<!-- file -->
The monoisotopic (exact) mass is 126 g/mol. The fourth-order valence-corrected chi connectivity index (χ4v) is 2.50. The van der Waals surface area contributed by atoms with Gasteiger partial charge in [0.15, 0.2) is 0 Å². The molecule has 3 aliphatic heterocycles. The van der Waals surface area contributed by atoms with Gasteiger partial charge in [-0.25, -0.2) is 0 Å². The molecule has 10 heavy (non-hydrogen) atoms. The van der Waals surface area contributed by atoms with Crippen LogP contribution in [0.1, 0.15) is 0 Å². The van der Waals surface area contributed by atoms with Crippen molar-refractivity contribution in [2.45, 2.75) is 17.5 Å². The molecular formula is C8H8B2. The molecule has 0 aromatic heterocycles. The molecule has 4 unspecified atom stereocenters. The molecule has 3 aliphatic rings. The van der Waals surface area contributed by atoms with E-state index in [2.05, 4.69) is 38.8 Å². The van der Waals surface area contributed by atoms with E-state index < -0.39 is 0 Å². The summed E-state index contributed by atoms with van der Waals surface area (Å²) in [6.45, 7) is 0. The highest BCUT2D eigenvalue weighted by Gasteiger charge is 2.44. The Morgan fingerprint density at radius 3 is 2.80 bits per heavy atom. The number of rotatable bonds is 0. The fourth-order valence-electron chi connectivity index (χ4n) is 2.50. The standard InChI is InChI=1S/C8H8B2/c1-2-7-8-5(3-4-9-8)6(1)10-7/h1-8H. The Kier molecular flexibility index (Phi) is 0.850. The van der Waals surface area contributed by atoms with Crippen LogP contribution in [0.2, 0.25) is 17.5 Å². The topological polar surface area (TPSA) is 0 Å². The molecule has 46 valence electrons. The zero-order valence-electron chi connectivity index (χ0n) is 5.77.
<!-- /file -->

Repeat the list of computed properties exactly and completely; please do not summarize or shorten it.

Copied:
The monoisotopic (exact) mass is 126 g/mol. The fourth-order valence-corrected chi connectivity index (χ4v) is 2.50. The van der Waals surface area contributed by atoms with Gasteiger partial charge in [0.15, 0.2) is 0 Å². The molecule has 3 aliphatic heterocycles. The van der Waals surface area contributed by atoms with Gasteiger partial charge in [-0.25, -0.2) is 0 Å². The molecule has 10 heavy (non-hydrogen) atoms. The van der Waals surface area contributed by atoms with Crippen LogP contribution in [0.1, 0.15) is 0 Å². The van der Waals surface area contributed by atoms with Crippen molar-refractivity contribution in [2.45, 2.75) is 17.5 Å². The molecular formula is C8H8B2. The molecule has 0 aromatic heterocycles. The molecule has 4 unspecified atom stereocenters. The molecule has 3 aliphatic rings. The van der Waals surface area contributed by atoms with E-state index in [2.05, 4.69) is 38.8 Å². The van der Waals surface area contributed by atoms with E-state index < -0.39 is 0 Å². The summed E-state index contributed by atoms with van der Waals surface area (Å²) in [6.45, 7) is 0. The highest BCUT2D eigenvalue weighted by Gasteiger charge is 2.44. The Morgan fingerprint density at radius 3 is 2.80 bits per heavy atom. The number of rotatable bonds is 0. The fourth-order valence-electron chi connectivity index (χ4n) is 2.50. The standard InChI is InChI=1S/C8H8B2/c1-2-7-8-5(3-4-9-8)6(1)10-7/h1-8H. The Kier molecular flexibility index (Phi) is 0.850. The van der Waals surface area contributed by atoms with Crippen LogP contribution in [0.2, 0.25) is 17.5 Å². The topological polar surface area (TPSA) is 0 Å². The molecule has 46 valence electrons. The zero-order valence-electron chi connectivity index (χ0n) is 5.77.